Live sheep export ban back on the parliamentary agenda

22 Jul 2020

Posted December 03, 2018

Federal Member for Mayo Rebekha Sharkie is keeping the pressure on the Government to ban long-haul live sheep exports by introducing her own Private Member’s Bill into the Parliament.

Today she introduced the Animal Export Legislation Amendment (Ending Long-haul Live Sheep Exports) Bill 2018 which mirrors the compromise Private Member’s Bill first introduced by the Liberal Member for Farrer Sussan Ley earlier this year.

A version of that Bill was blocked by the new Morrison Government in September when Ms Ley, now an Assistant Minister, and other Coalition MPs (publicly supportive of the ban in the past) voted against the legislation when it came down from the Senate.

“That decision was a blow but with the numbers so tight in the House of Representatives I believe we have another chance of phasing out live sheep exports – if the Coalition MPs previously supportive of this policy show the courage of their conviction,” Rebekha said.

“It’s been eight months since that horrific footage of dead and dying sheep on long-haul voyages to the Middle East was shown on the 60 Minutes program and still no meaningful action has been taken by the Government.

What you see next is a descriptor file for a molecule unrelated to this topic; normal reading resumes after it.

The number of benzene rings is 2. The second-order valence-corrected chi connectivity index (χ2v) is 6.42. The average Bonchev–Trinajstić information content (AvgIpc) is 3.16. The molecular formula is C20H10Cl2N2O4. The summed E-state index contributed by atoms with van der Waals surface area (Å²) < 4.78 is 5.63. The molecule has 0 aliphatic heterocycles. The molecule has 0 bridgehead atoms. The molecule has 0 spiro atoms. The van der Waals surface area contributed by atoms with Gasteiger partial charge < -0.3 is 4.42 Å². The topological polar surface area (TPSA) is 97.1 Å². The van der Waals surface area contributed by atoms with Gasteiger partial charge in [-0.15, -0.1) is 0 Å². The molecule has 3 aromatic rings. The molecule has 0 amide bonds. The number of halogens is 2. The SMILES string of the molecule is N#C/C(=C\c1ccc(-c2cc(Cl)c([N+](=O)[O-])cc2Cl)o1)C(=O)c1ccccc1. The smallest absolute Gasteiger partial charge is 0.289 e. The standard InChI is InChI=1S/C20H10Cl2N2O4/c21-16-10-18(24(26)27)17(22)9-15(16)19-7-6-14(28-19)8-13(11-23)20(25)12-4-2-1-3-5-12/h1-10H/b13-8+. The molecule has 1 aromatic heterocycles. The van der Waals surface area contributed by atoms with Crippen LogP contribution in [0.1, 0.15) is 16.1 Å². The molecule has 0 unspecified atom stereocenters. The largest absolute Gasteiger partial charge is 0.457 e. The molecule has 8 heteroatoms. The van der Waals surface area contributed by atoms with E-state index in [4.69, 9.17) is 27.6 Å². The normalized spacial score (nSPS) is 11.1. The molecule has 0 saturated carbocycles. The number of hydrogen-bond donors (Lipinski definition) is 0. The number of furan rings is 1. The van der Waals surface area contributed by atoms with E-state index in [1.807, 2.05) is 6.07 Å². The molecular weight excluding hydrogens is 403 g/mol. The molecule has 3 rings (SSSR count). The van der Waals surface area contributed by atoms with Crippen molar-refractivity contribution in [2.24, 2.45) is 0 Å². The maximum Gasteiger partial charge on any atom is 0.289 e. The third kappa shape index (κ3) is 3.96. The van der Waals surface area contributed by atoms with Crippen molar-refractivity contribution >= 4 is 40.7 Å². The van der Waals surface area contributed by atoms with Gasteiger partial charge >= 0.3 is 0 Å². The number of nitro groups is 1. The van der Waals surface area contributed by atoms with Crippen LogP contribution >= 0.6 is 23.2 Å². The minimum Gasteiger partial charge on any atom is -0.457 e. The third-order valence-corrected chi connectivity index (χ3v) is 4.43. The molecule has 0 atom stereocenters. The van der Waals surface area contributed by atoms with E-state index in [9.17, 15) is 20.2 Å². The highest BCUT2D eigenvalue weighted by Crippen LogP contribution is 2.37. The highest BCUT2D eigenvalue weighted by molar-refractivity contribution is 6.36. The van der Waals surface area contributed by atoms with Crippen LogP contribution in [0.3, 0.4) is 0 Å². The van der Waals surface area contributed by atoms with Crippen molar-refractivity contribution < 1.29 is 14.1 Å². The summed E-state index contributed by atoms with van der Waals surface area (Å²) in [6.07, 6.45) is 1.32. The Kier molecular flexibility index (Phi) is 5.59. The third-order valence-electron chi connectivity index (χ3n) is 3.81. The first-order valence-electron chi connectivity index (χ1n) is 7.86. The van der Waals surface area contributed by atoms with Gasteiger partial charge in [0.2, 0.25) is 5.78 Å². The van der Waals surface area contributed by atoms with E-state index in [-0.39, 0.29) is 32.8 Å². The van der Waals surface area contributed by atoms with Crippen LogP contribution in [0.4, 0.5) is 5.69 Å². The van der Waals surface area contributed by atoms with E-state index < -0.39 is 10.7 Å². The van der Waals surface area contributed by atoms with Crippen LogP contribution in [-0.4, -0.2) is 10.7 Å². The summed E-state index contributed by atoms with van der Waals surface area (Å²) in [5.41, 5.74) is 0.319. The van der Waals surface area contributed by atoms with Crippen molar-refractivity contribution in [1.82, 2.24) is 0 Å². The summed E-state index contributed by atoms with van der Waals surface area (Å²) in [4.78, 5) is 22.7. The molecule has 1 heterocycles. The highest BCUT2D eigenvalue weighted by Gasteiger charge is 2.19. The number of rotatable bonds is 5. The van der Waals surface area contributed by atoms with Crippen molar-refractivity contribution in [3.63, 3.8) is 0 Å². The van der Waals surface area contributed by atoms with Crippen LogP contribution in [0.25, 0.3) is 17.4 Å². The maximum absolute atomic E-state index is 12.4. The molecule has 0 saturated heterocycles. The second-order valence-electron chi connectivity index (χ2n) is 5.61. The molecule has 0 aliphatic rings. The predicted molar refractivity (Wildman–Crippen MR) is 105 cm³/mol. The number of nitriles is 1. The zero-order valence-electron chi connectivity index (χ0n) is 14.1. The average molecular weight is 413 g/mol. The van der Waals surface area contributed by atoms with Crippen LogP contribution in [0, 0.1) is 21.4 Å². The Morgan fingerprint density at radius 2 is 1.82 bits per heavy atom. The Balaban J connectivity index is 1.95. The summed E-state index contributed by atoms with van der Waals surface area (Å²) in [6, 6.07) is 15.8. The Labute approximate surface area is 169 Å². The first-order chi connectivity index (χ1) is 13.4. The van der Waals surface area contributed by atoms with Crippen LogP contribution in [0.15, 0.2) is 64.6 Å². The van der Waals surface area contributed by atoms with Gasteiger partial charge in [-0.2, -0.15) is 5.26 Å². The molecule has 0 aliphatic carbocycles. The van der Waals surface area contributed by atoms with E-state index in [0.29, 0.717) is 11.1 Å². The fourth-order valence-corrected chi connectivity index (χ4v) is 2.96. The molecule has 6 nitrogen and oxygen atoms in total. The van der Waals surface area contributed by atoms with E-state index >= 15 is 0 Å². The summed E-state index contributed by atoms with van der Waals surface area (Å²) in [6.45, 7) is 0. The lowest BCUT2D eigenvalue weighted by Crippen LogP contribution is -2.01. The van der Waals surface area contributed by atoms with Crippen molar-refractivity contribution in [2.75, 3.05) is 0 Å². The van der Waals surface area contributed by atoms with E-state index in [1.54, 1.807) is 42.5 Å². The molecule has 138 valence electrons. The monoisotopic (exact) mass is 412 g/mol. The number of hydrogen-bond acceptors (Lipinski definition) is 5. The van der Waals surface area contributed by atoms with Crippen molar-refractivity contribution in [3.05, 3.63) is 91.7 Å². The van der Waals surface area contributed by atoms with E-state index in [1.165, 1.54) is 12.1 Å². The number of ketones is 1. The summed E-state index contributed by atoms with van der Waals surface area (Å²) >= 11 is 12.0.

“Their own internal review showed the Government’s regulatory authority failed to regulate the industry and the Australian people have lost faith in the Government’s ability to regulate an industry which appears to have an operating model built on animal suffering.

“My Bill is a reflection of the Member for Farrer’s Bill which was a hard-fought, reasoned compromise and it gives the Government the opportunity to act on an issue which has galvanised the Australian people to a degree that cannot be ignored.”

Rebekha said the long-haul live sheep export industry was in decline and phasing it out with appropriate support for farmers and meat processors in Australia was the way of the future.

“Long-haul live sheep exports account for only six per cent of our sheep and lamb off-take, and is supported predominantly by rapidly unwinding subsidies from Middle Eastern Governments,” Rebekha said.

“Ninety-nine per cent of consumers in the Gulf have refrigeration and every Middle Eastern country accepts Australian halal slaughter.

“My Bill should not be perceived as a threat, but as the impetus and opportunity to develop a supporting package of measures that help that six per cent transition away from long-haul live sheep export, and to support jobs, farmers, and humanely regulated abattoirs in Australia.

“The opportunities for reinvigorated and Australian standard abattoirs in my own electorate of Mayo, such as the current potential in Normanville, can be mirrored in Western Australia and elsewhere.”

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